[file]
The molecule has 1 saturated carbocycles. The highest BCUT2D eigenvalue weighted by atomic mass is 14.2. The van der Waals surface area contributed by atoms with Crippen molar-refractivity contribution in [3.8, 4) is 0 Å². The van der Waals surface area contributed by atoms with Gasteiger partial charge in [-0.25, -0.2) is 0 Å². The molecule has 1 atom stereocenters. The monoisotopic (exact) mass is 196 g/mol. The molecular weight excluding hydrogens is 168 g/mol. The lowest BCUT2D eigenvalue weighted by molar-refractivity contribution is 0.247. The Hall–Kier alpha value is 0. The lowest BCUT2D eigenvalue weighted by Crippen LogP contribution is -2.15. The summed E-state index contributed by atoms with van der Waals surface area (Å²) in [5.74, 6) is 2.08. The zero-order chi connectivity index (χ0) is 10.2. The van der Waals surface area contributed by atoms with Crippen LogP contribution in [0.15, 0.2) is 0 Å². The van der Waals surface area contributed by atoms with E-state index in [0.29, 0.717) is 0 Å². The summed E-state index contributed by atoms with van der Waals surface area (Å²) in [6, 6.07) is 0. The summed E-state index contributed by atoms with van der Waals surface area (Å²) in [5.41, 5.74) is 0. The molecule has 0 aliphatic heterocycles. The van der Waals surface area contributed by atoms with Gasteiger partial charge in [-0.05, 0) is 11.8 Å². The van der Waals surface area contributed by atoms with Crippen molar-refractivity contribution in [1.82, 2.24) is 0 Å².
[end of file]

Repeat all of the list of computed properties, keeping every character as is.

The molecule has 1 saturated carbocycles. The highest BCUT2D eigenvalue weighted by atomic mass is 14.2. The van der Waals surface area contributed by atoms with Crippen molar-refractivity contribution in [3.8, 4) is 0 Å². The van der Waals surface area contributed by atoms with Gasteiger partial charge in [-0.25, -0.2) is 0 Å². The molecule has 1 atom stereocenters. The monoisotopic (exact) mass is 196 g/mol. The molecular weight excluding hydrogens is 168 g/mol. The lowest BCUT2D eigenvalue weighted by molar-refractivity contribution is 0.247. The Hall–Kier alpha value is 0. The lowest BCUT2D eigenvalue weighted by Crippen LogP contribution is -2.15. The summed E-state index contributed by atoms with van der Waals surface area (Å²) in [5.74, 6) is 2.08. The zero-order chi connectivity index (χ0) is 10.2. The van der Waals surface area contributed by atoms with Crippen LogP contribution in [0.15, 0.2) is 0 Å². The van der Waals surface area contributed by atoms with E-state index in [0.29, 0.717) is 0 Å². The summed E-state index contributed by atoms with van der Waals surface area (Å²) in [6, 6.07) is 0. The summed E-state index contributed by atoms with van der Waals surface area (Å²) in [5.41, 5.74) is 0. The molecule has 0 aliphatic heterocycles. The van der Waals surface area contributed by atoms with Gasteiger partial charge in [-0.05, 0) is 11.8 Å². The van der Waals surface area contributed by atoms with Crippen molar-refractivity contribution in [1.82, 2.24) is 0 Å².